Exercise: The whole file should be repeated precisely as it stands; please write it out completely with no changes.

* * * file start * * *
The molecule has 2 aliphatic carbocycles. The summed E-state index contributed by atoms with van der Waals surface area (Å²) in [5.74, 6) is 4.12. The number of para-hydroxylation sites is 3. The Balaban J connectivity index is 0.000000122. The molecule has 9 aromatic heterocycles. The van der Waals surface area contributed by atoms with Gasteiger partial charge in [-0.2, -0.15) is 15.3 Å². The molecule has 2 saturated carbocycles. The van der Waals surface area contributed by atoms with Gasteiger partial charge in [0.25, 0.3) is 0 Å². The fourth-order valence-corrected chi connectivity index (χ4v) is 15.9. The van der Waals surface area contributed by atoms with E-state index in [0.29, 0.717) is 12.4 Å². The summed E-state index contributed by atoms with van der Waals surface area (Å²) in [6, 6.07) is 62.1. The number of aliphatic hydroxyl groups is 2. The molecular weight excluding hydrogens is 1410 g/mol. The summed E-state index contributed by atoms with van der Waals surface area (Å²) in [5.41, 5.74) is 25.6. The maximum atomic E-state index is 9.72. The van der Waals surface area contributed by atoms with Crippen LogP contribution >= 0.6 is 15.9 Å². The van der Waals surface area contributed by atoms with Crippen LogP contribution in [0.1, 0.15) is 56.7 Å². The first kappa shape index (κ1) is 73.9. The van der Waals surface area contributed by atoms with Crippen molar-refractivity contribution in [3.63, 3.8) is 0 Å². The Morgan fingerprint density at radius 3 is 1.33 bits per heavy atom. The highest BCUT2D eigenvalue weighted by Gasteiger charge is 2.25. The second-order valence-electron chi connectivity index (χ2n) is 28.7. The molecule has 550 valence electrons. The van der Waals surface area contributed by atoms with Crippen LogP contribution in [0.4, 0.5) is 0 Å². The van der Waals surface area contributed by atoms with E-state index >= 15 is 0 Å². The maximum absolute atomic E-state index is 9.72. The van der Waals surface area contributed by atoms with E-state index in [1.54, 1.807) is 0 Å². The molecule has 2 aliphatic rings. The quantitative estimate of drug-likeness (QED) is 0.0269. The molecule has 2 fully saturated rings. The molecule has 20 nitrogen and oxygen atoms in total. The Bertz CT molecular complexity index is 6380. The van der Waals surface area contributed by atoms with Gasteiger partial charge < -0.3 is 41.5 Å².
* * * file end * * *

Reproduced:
The molecule has 2 aliphatic carbocycles. The summed E-state index contributed by atoms with van der Waals surface area (Å²) in [5.74, 6) is 4.12. The number of para-hydroxylation sites is 3. The Balaban J connectivity index is 0.000000122. The molecule has 9 aromatic heterocycles. The van der Waals surface area contributed by atoms with Gasteiger partial charge in [-0.2, -0.15) is 15.3 Å². The molecule has 2 saturated carbocycles. The van der Waals surface area contributed by atoms with Gasteiger partial charge in [0.25, 0.3) is 0 Å². The fourth-order valence-corrected chi connectivity index (χ4v) is 15.9. The van der Waals surface area contributed by atoms with E-state index in [0.29, 0.717) is 12.4 Å². The summed E-state index contributed by atoms with van der Waals surface area (Å²) in [6, 6.07) is 62.1. The number of aliphatic hydroxyl groups is 2. The molecular weight excluding hydrogens is 1410 g/mol. The summed E-state index contributed by atoms with van der Waals surface area (Å²) in [5.41, 5.74) is 25.6. The maximum atomic E-state index is 9.72. The van der Waals surface area contributed by atoms with Crippen LogP contribution >= 0.6 is 15.9 Å². The van der Waals surface area contributed by atoms with Crippen LogP contribution in [0.1, 0.15) is 56.7 Å². The first kappa shape index (κ1) is 73.9. The van der Waals surface area contributed by atoms with Crippen molar-refractivity contribution in [3.63, 3.8) is 0 Å². The Morgan fingerprint density at radius 3 is 1.33 bits per heavy atom. The highest BCUT2D eigenvalue weighted by Gasteiger charge is 2.25. The second-order valence-electron chi connectivity index (χ2n) is 28.7. The molecule has 550 valence electrons. The van der Waals surface area contributed by atoms with Crippen LogP contribution in [0.4, 0.5) is 0 Å². The van der Waals surface area contributed by atoms with E-state index >= 15 is 0 Å². The maximum absolute atomic E-state index is 9.72. The van der Waals surface area contributed by atoms with E-state index in [1.54, 1.807) is 0 Å². The molecule has 2 aliphatic rings. The quantitative estimate of drug-likeness (QED) is 0.0269. The molecule has 2 fully saturated rings. The molecule has 20 nitrogen and oxygen atoms in total. The Bertz CT molecular complexity index is 6380. The van der Waals surface area contributed by atoms with Gasteiger partial charge < -0.3 is 41.5 Å².